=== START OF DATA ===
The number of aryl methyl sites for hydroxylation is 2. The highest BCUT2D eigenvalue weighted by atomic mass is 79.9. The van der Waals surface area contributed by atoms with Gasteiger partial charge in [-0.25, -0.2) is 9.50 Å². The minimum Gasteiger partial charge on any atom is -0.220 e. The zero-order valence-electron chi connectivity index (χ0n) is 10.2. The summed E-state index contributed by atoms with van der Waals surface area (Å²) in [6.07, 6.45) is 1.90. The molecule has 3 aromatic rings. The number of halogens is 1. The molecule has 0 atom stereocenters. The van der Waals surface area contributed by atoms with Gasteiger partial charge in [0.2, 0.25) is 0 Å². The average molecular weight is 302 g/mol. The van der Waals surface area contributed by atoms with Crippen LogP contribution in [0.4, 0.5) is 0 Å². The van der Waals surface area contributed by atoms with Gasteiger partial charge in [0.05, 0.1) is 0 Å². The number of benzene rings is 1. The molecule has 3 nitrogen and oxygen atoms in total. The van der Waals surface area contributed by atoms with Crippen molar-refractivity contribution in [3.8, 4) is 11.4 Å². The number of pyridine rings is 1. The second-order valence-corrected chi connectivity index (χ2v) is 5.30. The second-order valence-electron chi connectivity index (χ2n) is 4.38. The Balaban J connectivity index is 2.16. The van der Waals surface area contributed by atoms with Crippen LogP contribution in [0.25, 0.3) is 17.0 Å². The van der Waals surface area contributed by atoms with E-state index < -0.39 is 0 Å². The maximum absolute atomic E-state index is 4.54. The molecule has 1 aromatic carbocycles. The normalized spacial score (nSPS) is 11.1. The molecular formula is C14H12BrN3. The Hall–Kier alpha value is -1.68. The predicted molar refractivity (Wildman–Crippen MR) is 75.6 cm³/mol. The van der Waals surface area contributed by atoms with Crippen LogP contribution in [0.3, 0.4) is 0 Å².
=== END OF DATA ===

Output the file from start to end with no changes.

The number of aryl methyl sites for hydroxylation is 2. The highest BCUT2D eigenvalue weighted by atomic mass is 79.9. The van der Waals surface area contributed by atoms with Gasteiger partial charge in [-0.25, -0.2) is 9.50 Å². The minimum Gasteiger partial charge on any atom is -0.220 e. The zero-order valence-electron chi connectivity index (χ0n) is 10.2. The summed E-state index contributed by atoms with van der Waals surface area (Å²) in [6.07, 6.45) is 1.90. The molecule has 3 aromatic rings. The number of halogens is 1. The molecule has 0 atom stereocenters. The van der Waals surface area contributed by atoms with Gasteiger partial charge in [0.2, 0.25) is 0 Å². The average molecular weight is 302 g/mol. The van der Waals surface area contributed by atoms with Crippen LogP contribution in [0.4, 0.5) is 0 Å². The van der Waals surface area contributed by atoms with Gasteiger partial charge in [0.05, 0.1) is 0 Å². The number of benzene rings is 1. The molecule has 3 nitrogen and oxygen atoms in total. The van der Waals surface area contributed by atoms with Crippen molar-refractivity contribution in [3.8, 4) is 11.4 Å². The number of pyridine rings is 1. The second-order valence-corrected chi connectivity index (χ2v) is 5.30. The second-order valence-electron chi connectivity index (χ2n) is 4.38. The Balaban J connectivity index is 2.16. The van der Waals surface area contributed by atoms with Crippen LogP contribution in [0.25, 0.3) is 17.0 Å². The van der Waals surface area contributed by atoms with E-state index < -0.39 is 0 Å². The maximum absolute atomic E-state index is 4.54. The molecule has 1 aromatic carbocycles. The normalized spacial score (nSPS) is 11.1. The molecular formula is C14H12BrN3. The Hall–Kier alpha value is -1.68. The predicted molar refractivity (Wildman–Crippen MR) is 75.6 cm³/mol. The van der Waals surface area contributed by atoms with Crippen LogP contribution in [0.3, 0.4) is 0 Å².